An important clue to the way the visual system processes the brightness (perceived luminance) and lightness (perceived reflectance) of surfaces comes from an examination of the errors it makes, for example simultaneous brightness contrast, or SBC. SBC has been known about since the time of Aristotle, but, remarkably, it still provokes controversy. Mark McCourt, Barbara Blakeslee, myself and others (and most undergraduate textbooks!) champion the idea that SBC is primarily a result of the operation of spatial bandpass mechanisms, traditionally referred to as manifesting "lateral inhibition", in conjunction with nonlinearities such as contrast normalization (for a recent model implementation see Blakeslee & McCourt, 1999, Vis. Res., 39, 4361). There is also evidence for an additional mechanism that discounts inhomogenous illumination, such as shadows, shading and achromatic transparency, and that as a result dramatically enhances SBC, such as in the figures recently popularised by Adelson, Logvinenko and others.


  • Huang, P.-C., Kingdom, F. A. A. & Hess, R. F. (2006) Only two phase mechanisms, ±cosine, in human vision. Vision Research, 46, 2069-2081.[PDF]
  • Kingdom, F. A. A. (2003) Levels of Brightness Perception. In Levels of Perception, by L. Harris & M. Jenkin (eds.), Springer-Verlag.
  • Kingdom, F. A. A. (2003) Comment on Gilchrist. In Levels of Perception, by L. Harris & M. Jenkin (eds.), Springer-Verlag.
  • Kingdom, F. A. A. (2003) Reply to Todorovic. In Levels of Perception, by L. Harris & M. Jenkin (eds.), Springer-Verlag.
  • Kasrai, R. & Kingdom, F. A. A. (2002) Achromatic transparency and the role of local contours. Perception, 31, 775-790.
  • Kasrai, R. & Kingdom, F. A. A. (2001) The precision, accuracy, and range of perceived achromatic transparency. Journal of the Optical Society of America, 18, 1-11. [PDF]
  • Kingdom, F. A. A. (1999) Old wine in new bottles. Some thoughts on Logvinenko's "Lightness induction revisited", [Guest editorial], Perception, 28, 929-934.[HTML]
  • Kasrai, R., Kingdom, F. A. A. & Peters, T. M. (1999) The perception of transparency in medical images. Proceedings 2nd International Conference in Medical Image Computing and Computer-Assisted Intervention - MICCAI 99', 726-733.
  • Kingdom, F. A. A., McCourt, M. E. & Blakeslee, B. (1997) In defence of "lateral inhibition" as the underlying cause of induced brightness phenomena. A reply to Spehar, Gilchrist & Arend. Vision Research, 37, 1039-1044.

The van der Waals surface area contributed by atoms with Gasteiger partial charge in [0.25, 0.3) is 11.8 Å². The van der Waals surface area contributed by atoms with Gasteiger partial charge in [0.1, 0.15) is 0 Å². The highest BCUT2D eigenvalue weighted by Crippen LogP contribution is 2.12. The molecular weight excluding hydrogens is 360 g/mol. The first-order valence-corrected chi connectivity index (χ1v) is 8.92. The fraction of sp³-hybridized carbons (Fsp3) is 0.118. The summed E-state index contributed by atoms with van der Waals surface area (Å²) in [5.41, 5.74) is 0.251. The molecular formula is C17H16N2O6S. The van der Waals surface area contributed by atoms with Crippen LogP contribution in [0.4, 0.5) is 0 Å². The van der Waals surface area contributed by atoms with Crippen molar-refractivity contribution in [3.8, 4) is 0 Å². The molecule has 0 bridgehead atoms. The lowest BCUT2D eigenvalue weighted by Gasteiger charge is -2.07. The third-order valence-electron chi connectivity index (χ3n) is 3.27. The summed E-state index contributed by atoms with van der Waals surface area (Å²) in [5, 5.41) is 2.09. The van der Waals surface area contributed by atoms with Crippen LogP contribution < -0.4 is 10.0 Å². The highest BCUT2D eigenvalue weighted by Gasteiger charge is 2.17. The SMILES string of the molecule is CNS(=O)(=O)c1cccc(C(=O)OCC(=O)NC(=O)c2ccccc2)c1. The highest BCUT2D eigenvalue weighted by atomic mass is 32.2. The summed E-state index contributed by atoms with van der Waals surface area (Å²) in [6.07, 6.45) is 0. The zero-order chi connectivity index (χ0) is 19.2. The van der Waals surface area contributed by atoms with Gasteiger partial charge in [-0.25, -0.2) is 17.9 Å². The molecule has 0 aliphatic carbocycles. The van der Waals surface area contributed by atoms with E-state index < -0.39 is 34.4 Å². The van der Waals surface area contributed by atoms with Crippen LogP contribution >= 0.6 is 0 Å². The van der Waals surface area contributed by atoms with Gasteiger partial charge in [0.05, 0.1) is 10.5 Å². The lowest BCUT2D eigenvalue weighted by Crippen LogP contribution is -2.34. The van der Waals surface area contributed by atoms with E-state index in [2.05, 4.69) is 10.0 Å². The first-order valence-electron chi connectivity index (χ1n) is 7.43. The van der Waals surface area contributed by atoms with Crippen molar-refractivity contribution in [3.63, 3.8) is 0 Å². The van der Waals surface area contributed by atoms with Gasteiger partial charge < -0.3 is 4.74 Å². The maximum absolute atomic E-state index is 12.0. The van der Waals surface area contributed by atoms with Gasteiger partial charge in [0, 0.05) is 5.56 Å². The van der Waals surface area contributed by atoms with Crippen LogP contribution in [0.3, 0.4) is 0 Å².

• Kingdom, F. A. A., Blakeslee, B. & McCourt, M. E. (1997) Brightness with and without perceived transparency: when does it make a difference? Perception 26, 493-506.
  • Kingdom, F. A. A. (1997) Simultaneous contrast: the legacies of Hering and Helmholtz [Guest editorial]. Perception 26, 673-677.
  • McCourt, M. E., Blakeslee, B. & Kingdom, F. A. A. (1997) The effect of perceived transparency on brightness judgements. Proceedings of the Society for Imaging Science and Technology: Optics and Imaging in the Information Age, 42-50.
  • Kingdom, F. A. A. (1997) Simultaneous contrast: the legacies of Hering and Helmholtz [Guest editorial]. Perception, 26, 673-677.
  • McCourt, M. E. & Kingdom, F. A. A. (1996) Facilitation of luminance grating detection by induced gratings. Vision Research, 36, 2563-2573. [PDF]
  • Kingdom, F. A. A. & Whittle, P. (1996) Contrast discrimination at high contrasts reveals the influence of local light adaptation on contrast processing. Vision Research, 36, 817-829. [PDF]
  • Kingdom, F. & Moulden, B. (1992) A multi-channel approach to brightness coding. Vision Research, 32, 1565-1582.[PDF]
  • Kingdom, F. & Moulden, B. (1991) White's effect and assimilation. Vision Research, 31, 151-159. [PDF]
  • Kingdom, F. & Moulden, B. (1991) A model for contrast discrimination with incremental and decremental test patches. Vision Research, 31, 851-858.[PDF]
  • Moulden, B. & Kingdom, F. (1991) The local border mechanism in brightness induction. Vision Research, 31, 1999-2008. [PDF]
  • Moulden, B. & Kingdom, F. (1990) The mechanisms involved in brightness induction effects: a reply to Zaidi. Vision Research, 30, 1247-1252.[PDF]
  • Moulden, B. & Kingdom, F. (1990) Light-dark anisotropies in the Craik-Cornsweet-O'Brien illusion and a new model of brightness perception. Spatial Vision, 5, 101-121.
  • Moulden, B. & Kingdom, F. (1989) White's Effect: a dual mechanism. Vision Research, 29, 1245-1256.[PDF]

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    Stereoscopic surface perception

    Stereoscopic surface perception



  • Kingdom, F. A. A., Ziegler, L. R. & Hess, R. F. (2001) Luminance spatial scale facilitates stereoscopic depth segmentation. Journal of the Optical Society of America, 18, 993-1002.
  • Ziegler, L. R., Hess, R. F. & Kingdom, F. A. A. (2000) Global factors that determine the maximum disparity for seeing cyclopean surface shape. Vision Research, 40, 493-502.[PDF]
  • Ziegler, L. R., Kingdom, F. A. A. & Hess, R. F. (2000) Local luminance factors that determine the maximum disparity for seeing cyclopean surface shape. Vision Research, 40, 1157-1165. [PDF]
  • Hess, R. F., Kingdom, F. A. A. & Ziegler, L. R. (1999) On the relationship between the spatial channels for luminance and disparity processing. Vision Research, 39, 559-568.

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    Symmetry perception



    This research was carried out as part of Stephane Rainville's PhD thesis.

  • Rainville, S. J. M. & Kingdom, F. A. A. (2002) Scale invariance is driven by stimulus density. Vision Research, 42, 351-367.[PDF]
  • Rainville, S. J. M. & Kingdom, F. A. A. (2000) The role of oriented spatial filters in the perception of mirror symmetry: psychophysics and modeling. Vision Research, 40, 2621-2644.[PDF]
  • Rainville, S. J. M. & Kingdom, F. A. A. (1999) Spatial-scale contribution to the detection of mirror symmetry in fractal noise. Journal of the Optical Society of America, 16, 2112-2122.